I am a socially aware person. Which, if labels are to be trotted out, most often translates to “feminist,” “Social Justice Warrior,” “liberal hack,” “slacktivist,” or “Feminazi scum,” depending entirely on the beliefs of the speaker. With the exception of “feminazi” – which is utterly absurd and particularly hateful because no feminist or feminist group ever imprisoned and tortured and killed millions of human beings for their differences – I wear each one with pride. I know what they mean, what they’re intended to mean, and that the resentment behind them often indicates the frustration of the ignorant with inevitable social progress.
I didn’t just jump on this “bandwagon,” as so many opponents would call it, on a whim. I didn’t become this shining example of a “SJW” overnight. I got here through a very logical progression of questioning, seeking answers, and finding knowledge. It was an almost organic evolution. It was growth, and growth doesn’t happen without impetus, or all at once.
It started when I was very young. I remember playing basketball in the Carolina summer heat, with my cousins, who were mostly boys. The hotter it got, the more shirts came flying off, to be discarded next to the red clay “court” in the backyard of the cousin who led the games. I was about six or seven. I hadn’t been taught anything about the differences between girls and boys, let alone about sex or sexuality. I got hot, too. I took my shirt off, too. And it was no big deal to me, or to the half dozen boys with whom I played. I took my shirt off, and ran around with the same sweaty, dirty abandon as all the other kids, and nobody cared. Until my father came running outside, red-faced and yelling. What the heck was I thinking??? What was the matter with me? He yelled and made me put my shirt back on, and go home, but he never explained why. From that day forward, I knew that girls couldn’t do everything that boys could do. That girls would get into trouble for things about which boys never had to think twice.
I was also only seven years old when my family taught me to be a racist, and only about ten when I started to question that belief system. I found that I had a drive to learn more about other people, about how they lived in this world we shared, about how their experiences in that world were different from my own. I visited the school library. I read everything they had that related to my questions, then moved on to the county library. I talked to people. I didn’t know anyone who wasn’t, like me, white and protestant, at the time, but I asked questions, anyway. The answers I got were… dissatisfying. My parents and my preacher gave me biblical justifications for racism. So, I read the bible, cover to cover, for the first time. What I found was that the Bible doesn’t justify racism, yet it repeatedly urges us to love one another, regardless of our differences. I asked my teachers. Only one had an response that didn’t amount to a lackadaisical shrug of the shoulders. She pointed me in the direction of some amazing literature written by black authors, about their experience in this world. I devoured every one. Armed with this knowledge, I started questioning people, again. My parents eventually just shushed me with the equivalent of Because we said so. Now stop pestering us. My preacher brushed me off the same way.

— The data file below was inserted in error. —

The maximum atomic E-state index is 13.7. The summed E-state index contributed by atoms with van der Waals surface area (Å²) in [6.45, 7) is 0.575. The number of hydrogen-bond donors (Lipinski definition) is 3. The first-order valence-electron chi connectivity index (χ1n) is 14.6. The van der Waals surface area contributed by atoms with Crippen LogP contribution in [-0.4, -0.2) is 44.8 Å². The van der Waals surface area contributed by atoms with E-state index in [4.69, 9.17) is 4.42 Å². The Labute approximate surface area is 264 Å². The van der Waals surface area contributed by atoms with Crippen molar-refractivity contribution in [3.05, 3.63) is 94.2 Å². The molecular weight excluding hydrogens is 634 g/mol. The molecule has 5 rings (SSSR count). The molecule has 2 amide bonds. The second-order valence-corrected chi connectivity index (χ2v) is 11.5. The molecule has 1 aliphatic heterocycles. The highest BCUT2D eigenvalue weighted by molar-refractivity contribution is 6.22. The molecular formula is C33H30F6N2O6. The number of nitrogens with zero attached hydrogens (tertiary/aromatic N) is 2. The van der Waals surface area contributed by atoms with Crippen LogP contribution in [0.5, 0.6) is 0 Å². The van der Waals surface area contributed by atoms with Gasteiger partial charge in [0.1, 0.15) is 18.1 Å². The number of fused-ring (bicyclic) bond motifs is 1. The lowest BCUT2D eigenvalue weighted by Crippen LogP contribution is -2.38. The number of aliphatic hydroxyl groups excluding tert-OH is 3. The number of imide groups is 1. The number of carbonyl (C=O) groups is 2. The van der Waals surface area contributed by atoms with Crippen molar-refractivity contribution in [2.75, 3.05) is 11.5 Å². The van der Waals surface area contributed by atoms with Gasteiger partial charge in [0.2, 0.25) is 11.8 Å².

I had encountered the first revelation of growing up: The grown-ups didn’t know everything, after all. They weren’t infallible. They could be wrong. But I’d also learned something of the utmost importance. I didn’t have to settle for their non-answers. There was a whole world out there, full of answers. I just had to find them for myself.
The next stage of this growth was related to sexuality. In a church where they managed to justify racism with bible verses, it’s no surprise that homosexuality was also sternly frowned-upon. This was problematic, for me. See, I was in kindergarten when I developed my first celebrity crush – on a woman. I was in first grade when I had my first real-life crush – on a girl. I later developed crushes on boys, too, both in real life and on TV (Doogie Howser, anybody?), but by then, I knew I was… different. I’d never associated my differences with “The Gays,” then. That’s how they were always referenced. Implied capital letters, and sneery italics in my head. The Gays. Also occasionally known as HommaSECKshuls. I didn’t connect the descriptions of those people with the difference I knew existed between me and other people, because of the way those people were described. Immoral. Sneaky. Dishonest. Sleazy. Perverted. Dangerous. Likely to molest small children and family pets, and steal the family television, while they were at it. I knew that wasn’t me, and hadn’t yet connected those labels to who I was.